Mr. Matthew Bell
"The Scriptures" of the Old and New Testaments came to be recognized by the early Christian Church as a major form of apostolically mediated communion with the Word of God. This emerging canon cohered as the identity story of the Church, and so was attended to from an insider's hermeneutical stance. "Inspiration", understood within this "ruled" framework, was the process whereby mortals are brought to the Word of God and united through Him to the Father. Thus, all scripture possessed an analogical reference to this union, and could be interpreted in trans-historical ways. At the rise of the modern period, however, a variety of factors came into play that created a new ethos, one wherein "ruled" reading was misunderstood and treated with suspicion in some circles, notably that of post-Enlightenment biblical studies. With "post-modernity", however, and emphasis on the sociology of knowledge, early Christian convictions regarding the nature of the Scriptures qua their "ruled" reception holds forth promise for present-day theological interpretation.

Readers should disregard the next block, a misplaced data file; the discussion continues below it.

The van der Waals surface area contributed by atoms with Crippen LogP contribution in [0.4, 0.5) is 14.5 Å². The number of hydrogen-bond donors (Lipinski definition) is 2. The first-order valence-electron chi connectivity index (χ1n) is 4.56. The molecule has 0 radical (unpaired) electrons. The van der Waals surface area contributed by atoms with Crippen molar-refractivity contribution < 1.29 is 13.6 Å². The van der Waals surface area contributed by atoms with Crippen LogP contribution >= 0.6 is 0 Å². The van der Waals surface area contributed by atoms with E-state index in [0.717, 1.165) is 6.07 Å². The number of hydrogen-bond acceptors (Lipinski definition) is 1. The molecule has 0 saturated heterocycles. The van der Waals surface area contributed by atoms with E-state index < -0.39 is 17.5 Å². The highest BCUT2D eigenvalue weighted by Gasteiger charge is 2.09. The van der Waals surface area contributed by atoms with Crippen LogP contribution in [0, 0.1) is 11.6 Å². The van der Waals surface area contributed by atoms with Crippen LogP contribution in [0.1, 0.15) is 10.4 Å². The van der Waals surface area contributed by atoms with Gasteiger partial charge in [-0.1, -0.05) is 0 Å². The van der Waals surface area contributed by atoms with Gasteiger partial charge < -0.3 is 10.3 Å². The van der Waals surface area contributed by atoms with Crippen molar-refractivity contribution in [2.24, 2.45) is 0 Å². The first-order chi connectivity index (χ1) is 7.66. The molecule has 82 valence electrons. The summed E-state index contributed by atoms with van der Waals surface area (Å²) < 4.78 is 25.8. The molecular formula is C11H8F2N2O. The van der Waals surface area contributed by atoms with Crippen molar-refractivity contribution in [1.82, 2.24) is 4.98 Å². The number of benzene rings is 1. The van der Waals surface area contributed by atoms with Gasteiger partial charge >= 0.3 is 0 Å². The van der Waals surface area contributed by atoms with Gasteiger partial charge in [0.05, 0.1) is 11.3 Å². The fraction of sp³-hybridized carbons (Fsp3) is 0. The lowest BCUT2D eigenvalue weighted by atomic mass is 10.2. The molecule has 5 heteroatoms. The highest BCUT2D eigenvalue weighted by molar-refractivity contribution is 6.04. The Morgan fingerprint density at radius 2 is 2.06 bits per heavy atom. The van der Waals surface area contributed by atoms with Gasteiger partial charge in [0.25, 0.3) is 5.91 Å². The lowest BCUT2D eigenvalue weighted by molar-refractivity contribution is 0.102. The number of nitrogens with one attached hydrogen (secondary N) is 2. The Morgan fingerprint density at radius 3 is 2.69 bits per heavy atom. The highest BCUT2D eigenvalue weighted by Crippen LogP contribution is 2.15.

"Origen" in Dictionary of Christian Spirituality, ed. Glen Scorgie et al. Grand Rapids, Michigan: Zondervan, 2011 (Forthcoming).
"Hilary of Poitiers" in Dictionary of Christian Spirituality, ed. Glen Scorgie et al. Grand Rapids, Michigan: Zondervan, 2011 (Forthcoming).
Review of Father, Son and Spirit: The Trinity and John's Gospel by Andreas J. Köstenberger and Scott R. Swain, in Theological Book Review vol. 20 no. 2 (2008).